The Revolutions of Revolutions
The day a Buddhist monk kneeled in the middle of the street, set himself afire and burned to death, everything changed. I recently saw a documentary showing how, after this suicide in South Vietnam in 1963, protests against President Ngo Dinh Diem escalated quickly. A coup quickly followed, and military leaders put a bullet in Diem’s head.
The initial act reminded me of the self-immolation that incited the Arab Spring in Tunisia in 2011. The jubilation that filled South Vietnam at news of the autocrat’s demise brought to mind the mass protests filling streets right now in Hong Kong and Cairo, Santiago and St. Petersburg, Bratislava, Barcelona and Beirut—in Asia, in Europe, in South America, in the Caribbean, in the Middle East. Different mob, but the same exasperation, rage and passion for change—and the same conviction that eliminating a leader will offer a fresh start and a bright new age.
The protests now surging over the world evoke a mix of emotions. Many of these people are courageously risking their lives to defy genuine tyranny. Others have baser motives. But there are warning signs that most of these demonstrations won’t have happy endings, and may actually unleash powerfully destructive forces on the world.
Several factors indicate we are entering a period of political upheaval certain to create far more disruption, on a wider scale, than any before. One is the instability of the global economic order that is throwing nations into stagnation, recession, forced austerity and volatility. Another is a generation of mobilizing youth, composing a growing percentage of the population, ignorant of history, tenuously bound by convention and religion, connected and world-aware thanks to the Internet and social media, and susceptible to intoxication by the spirit of revolution. Rising expectations mean that even people who are by historical comparisons quite well off are dissatisfied and angry.
How many of these protests will end well? The question crossed my mind as I saw what became of South Vietnam in 1963. The euphoria that followed President Diem’s overthrow ended quickly. His murder created a void that no one else could fill. Over the next two tumultuous years, the nation agonized as it cycled through six different inept governments.
History is littered with examples of peoples rising up and defying the injustice of the existing order, peoples seeking to destroy the status quo. But in case after case, the swell of jubilation and hope that comes with toppling a dictator or overthrowing a government soon gives way to despair‚ sometimes even worse than before. Though revolutionaries may correctly identify troubles, errors and mistakes, they usually fail at solutions. Rebels know what angers them, but are often oblivious to the challenges of implementing genuine improvements. “The reformer is always right about what is wrong,” G.K. Chesterton said, “he is also usually wrong about what is right.” Mobs and mass movements can destroy. Few prove capable of successfully building.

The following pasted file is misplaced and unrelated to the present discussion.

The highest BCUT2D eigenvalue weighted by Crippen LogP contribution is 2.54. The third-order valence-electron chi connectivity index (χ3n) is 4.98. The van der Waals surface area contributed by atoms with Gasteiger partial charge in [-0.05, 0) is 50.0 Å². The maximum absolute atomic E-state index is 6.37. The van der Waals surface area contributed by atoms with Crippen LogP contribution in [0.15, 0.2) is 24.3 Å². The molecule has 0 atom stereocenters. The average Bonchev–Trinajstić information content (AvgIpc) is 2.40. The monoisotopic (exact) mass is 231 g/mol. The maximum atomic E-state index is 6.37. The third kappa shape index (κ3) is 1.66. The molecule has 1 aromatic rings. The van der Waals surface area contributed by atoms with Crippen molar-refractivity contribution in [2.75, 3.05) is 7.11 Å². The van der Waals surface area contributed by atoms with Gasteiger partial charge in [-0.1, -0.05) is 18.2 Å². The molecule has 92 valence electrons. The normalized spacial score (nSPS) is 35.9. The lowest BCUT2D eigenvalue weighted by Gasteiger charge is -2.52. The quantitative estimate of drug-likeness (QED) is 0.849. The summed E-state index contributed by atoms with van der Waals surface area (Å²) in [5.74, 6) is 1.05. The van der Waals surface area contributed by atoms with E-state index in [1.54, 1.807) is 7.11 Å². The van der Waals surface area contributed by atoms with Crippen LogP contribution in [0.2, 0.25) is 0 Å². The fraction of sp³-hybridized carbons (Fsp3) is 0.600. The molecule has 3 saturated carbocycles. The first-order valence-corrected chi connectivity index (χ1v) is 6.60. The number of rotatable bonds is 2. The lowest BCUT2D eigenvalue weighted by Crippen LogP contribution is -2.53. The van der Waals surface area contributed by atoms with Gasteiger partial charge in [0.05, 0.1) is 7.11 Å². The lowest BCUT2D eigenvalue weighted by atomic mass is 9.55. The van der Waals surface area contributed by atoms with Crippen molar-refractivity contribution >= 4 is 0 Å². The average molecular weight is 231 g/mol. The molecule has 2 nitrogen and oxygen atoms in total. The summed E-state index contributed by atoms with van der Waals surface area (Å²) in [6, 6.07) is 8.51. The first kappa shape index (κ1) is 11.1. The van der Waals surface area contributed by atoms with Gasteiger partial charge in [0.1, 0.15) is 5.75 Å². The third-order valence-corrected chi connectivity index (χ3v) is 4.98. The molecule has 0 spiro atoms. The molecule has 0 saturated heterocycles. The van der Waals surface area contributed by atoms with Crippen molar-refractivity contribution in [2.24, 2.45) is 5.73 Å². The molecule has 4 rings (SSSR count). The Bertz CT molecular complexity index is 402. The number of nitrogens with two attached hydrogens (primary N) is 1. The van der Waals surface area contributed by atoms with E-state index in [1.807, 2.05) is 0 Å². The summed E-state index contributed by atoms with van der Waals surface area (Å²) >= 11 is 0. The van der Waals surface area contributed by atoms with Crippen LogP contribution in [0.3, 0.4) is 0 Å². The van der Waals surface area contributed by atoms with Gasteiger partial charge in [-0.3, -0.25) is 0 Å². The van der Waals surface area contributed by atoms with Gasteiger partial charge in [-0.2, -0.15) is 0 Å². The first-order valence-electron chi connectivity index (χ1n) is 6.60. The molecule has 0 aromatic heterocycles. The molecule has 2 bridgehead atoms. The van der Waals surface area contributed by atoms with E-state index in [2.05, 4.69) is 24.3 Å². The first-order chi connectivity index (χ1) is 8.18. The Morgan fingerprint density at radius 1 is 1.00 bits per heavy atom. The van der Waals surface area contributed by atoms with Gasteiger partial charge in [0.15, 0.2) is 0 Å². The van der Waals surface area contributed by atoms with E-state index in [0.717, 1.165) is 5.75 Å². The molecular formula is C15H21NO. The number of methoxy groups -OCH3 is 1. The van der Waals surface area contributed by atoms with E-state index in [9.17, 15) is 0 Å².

There are real problems in the world—after all, this is Satan’s world. He literally rules it and influences it (2 Corinthians 4:4; Revelation 12:9). Many of these protesters have legitimate grievances. But they are misguided to assume that whatever fills the void will be an improvement. And they are mistaken to think the violence of resistance is universally virtuous. The rage of the mob is often fertile soil for the devil to nurture division, toxic emotion and nation-shattering rage.
In historical example after example, upheavals such as those we see today actually lead to greater tyranny. Where governments can, they squash them. Where they cannot, disorder gives rise to new tyrants. Anarchy is insufferable, and people get their fill of it quickly. Soon someone steps in to reestablish order, often at even higher cost and greater suffering.
Revolution can mean a sudden political change, but it can also refer to the cyclical orbiting of a body around an axis, a movement that occurs repetitively, predictably. The correlation is fitting. For 6,000 years of human history, suffering under poor governance has inflamed desire for change, which has sparked hope in a new regime. The promise of progress has motivated almost every election, putsch, coup and revolution in history, whether it’s the French in 1789, the Bolsheviks in 1917, the Iranian hardliners in 1979, the Nazis in 1933 or the Islamic State in 2016. No leader ever sets out to create a legacy of same-old, status-quo failure. Yet with frustrating consistency, that is precisely what they achieve—or worse. And the suffering resumes, and the cycle repeats.
Thankfully, these revolutions of revolutions are about to end.
For 6,000 years, mankind has been writing crucial lessons, if only we will learn them. We have proven our inability to govern in a way that brings broad peace, sweeping prosperity, long-lasting justice and freedom. We have repeatedly confirmed the intractable evil of human nature. Biblical prophecy powerfully underscores these lessons: It plainly describes the conditions that will grow out of today’s disruptions: a time of tribulation worse than any in human history! (Matthew 24:21; Daniel 12:1; Jeremiah 30:7). The instability rolling through country after country today augurs far more serious troubles to come. But they will culminate in the final revolution: the coronation of the King of kings, who will reign unchallenged, eternally.
This is the overarching lesson we are recording: This world desperately needs perfect governance, established by the only Source of genuine solutions to its injustices and problems. Thankfully, it is almost here.